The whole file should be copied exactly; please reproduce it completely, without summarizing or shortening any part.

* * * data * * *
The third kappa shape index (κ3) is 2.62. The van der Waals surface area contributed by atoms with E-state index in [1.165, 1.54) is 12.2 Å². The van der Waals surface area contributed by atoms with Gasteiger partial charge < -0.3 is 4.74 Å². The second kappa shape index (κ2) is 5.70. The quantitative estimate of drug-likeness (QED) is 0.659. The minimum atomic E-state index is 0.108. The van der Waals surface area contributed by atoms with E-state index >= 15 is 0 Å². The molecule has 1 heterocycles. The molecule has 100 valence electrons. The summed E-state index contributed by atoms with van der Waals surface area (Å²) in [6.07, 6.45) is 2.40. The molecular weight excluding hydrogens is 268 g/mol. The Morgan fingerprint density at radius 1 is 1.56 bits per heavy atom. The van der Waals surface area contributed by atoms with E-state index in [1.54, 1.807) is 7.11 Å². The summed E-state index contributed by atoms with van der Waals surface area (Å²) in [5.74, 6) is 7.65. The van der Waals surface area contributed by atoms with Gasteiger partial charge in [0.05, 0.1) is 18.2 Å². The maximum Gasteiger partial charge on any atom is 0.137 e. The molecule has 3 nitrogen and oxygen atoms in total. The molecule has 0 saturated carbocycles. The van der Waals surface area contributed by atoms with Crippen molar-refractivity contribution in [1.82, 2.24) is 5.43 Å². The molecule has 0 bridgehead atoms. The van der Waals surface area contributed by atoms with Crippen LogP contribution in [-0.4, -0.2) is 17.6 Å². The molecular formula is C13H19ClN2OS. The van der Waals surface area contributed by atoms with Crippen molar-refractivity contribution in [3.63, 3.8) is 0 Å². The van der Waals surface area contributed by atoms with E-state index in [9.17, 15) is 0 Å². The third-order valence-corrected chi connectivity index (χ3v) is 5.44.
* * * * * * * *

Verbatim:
The third kappa shape index (κ3) is 2.62. The van der Waals surface area contributed by atoms with E-state index in [1.165, 1.54) is 12.2 Å². The van der Waals surface area contributed by atoms with Gasteiger partial charge < -0.3 is 4.74 Å². The second kappa shape index (κ2) is 5.70. The quantitative estimate of drug-likeness (QED) is 0.659. The minimum atomic E-state index is 0.108. The van der Waals surface area contributed by atoms with E-state index >= 15 is 0 Å². The molecule has 1 heterocycles. The molecule has 100 valence electrons. The summed E-state index contributed by atoms with van der Waals surface area (Å²) in [6.07, 6.45) is 2.40. The molecular weight excluding hydrogens is 268 g/mol. The Morgan fingerprint density at radius 1 is 1.56 bits per heavy atom. The van der Waals surface area contributed by atoms with E-state index in [1.54, 1.807) is 7.11 Å². The summed E-state index contributed by atoms with van der Waals surface area (Å²) in [5.74, 6) is 7.65. The van der Waals surface area contributed by atoms with Gasteiger partial charge in [0.05, 0.1) is 18.2 Å². The maximum Gasteiger partial charge on any atom is 0.137 e. The molecule has 3 nitrogen and oxygen atoms in total. The molecule has 0 saturated carbocycles. The van der Waals surface area contributed by atoms with Crippen molar-refractivity contribution in [1.82, 2.24) is 5.43 Å². The molecule has 0 bridgehead atoms. The van der Waals surface area contributed by atoms with Crippen LogP contribution in [-0.4, -0.2) is 17.6 Å². The molecular formula is C13H19ClN2OS. The van der Waals surface area contributed by atoms with Crippen molar-refractivity contribution in [3.63, 3.8) is 0 Å². The van der Waals surface area contributed by atoms with E-state index in [9.17, 15) is 0 Å². The third-order valence-corrected chi connectivity index (χ3v) is 5.44.